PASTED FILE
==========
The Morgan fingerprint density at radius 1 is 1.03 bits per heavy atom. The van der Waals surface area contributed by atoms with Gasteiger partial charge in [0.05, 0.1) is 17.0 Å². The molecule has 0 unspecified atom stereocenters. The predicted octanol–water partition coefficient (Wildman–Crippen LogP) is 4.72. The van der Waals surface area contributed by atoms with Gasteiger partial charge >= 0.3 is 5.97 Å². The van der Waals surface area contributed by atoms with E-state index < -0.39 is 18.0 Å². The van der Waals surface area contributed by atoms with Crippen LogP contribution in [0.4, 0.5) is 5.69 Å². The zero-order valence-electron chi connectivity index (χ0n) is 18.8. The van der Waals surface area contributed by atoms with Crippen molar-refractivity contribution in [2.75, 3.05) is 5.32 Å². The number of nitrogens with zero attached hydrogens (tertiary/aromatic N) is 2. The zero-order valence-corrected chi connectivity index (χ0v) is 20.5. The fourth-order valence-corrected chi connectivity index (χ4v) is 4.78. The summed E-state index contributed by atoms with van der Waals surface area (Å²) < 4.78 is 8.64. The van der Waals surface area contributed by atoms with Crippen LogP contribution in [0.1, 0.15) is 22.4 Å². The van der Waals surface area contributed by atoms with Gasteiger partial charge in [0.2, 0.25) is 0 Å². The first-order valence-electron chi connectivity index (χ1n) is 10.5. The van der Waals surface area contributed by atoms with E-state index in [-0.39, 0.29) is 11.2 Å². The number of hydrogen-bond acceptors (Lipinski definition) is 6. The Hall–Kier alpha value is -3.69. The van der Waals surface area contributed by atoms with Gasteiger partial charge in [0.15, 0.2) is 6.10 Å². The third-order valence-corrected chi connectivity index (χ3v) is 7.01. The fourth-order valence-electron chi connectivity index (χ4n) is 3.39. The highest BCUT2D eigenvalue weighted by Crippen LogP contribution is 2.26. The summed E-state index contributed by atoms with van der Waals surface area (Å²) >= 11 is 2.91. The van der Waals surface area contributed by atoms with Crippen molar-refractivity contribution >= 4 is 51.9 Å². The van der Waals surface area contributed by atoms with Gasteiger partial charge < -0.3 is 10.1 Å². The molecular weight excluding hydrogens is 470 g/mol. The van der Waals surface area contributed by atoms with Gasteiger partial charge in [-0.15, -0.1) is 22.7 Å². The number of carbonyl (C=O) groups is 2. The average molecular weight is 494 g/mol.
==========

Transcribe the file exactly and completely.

The Morgan fingerprint density at radius 1 is 1.03 bits per heavy atom. The van der Waals surface area contributed by atoms with Gasteiger partial charge in [0.05, 0.1) is 17.0 Å². The molecule has 0 unspecified atom stereocenters. The predicted octanol–water partition coefficient (Wildman–Crippen LogP) is 4.72. The van der Waals surface area contributed by atoms with Gasteiger partial charge >= 0.3 is 5.97 Å². The van der Waals surface area contributed by atoms with E-state index < -0.39 is 18.0 Å². The van der Waals surface area contributed by atoms with Crippen LogP contribution in [0.4, 0.5) is 5.69 Å². The zero-order valence-electron chi connectivity index (χ0n) is 18.8. The van der Waals surface area contributed by atoms with Crippen molar-refractivity contribution in [2.75, 3.05) is 5.32 Å². The number of nitrogens with zero attached hydrogens (tertiary/aromatic N) is 2. The zero-order valence-corrected chi connectivity index (χ0v) is 20.5. The fourth-order valence-corrected chi connectivity index (χ4v) is 4.78. The summed E-state index contributed by atoms with van der Waals surface area (Å²) < 4.78 is 8.64. The van der Waals surface area contributed by atoms with Crippen LogP contribution in [0.1, 0.15) is 22.4 Å². The van der Waals surface area contributed by atoms with Gasteiger partial charge in [0.2, 0.25) is 0 Å². The first-order valence-electron chi connectivity index (χ1n) is 10.5. The van der Waals surface area contributed by atoms with E-state index in [-0.39, 0.29) is 11.2 Å². The number of hydrogen-bond acceptors (Lipinski definition) is 6. The Hall–Kier alpha value is -3.69. The van der Waals surface area contributed by atoms with Gasteiger partial charge in [0.15, 0.2) is 6.10 Å². The third-order valence-corrected chi connectivity index (χ3v) is 7.01. The fourth-order valence-electron chi connectivity index (χ4n) is 3.39. The highest BCUT2D eigenvalue weighted by Crippen LogP contribution is 2.26. The summed E-state index contributed by atoms with van der Waals surface area (Å²) >= 11 is 2.91. The van der Waals surface area contributed by atoms with Crippen molar-refractivity contribution >= 4 is 51.9 Å². The van der Waals surface area contributed by atoms with Gasteiger partial charge < -0.3 is 10.1 Å². The molecular weight excluding hydrogens is 470 g/mol. The van der Waals surface area contributed by atoms with Gasteiger partial charge in [-0.15, -0.1) is 22.7 Å². The number of carbonyl (C=O) groups is 2. The average molecular weight is 494 g/mol.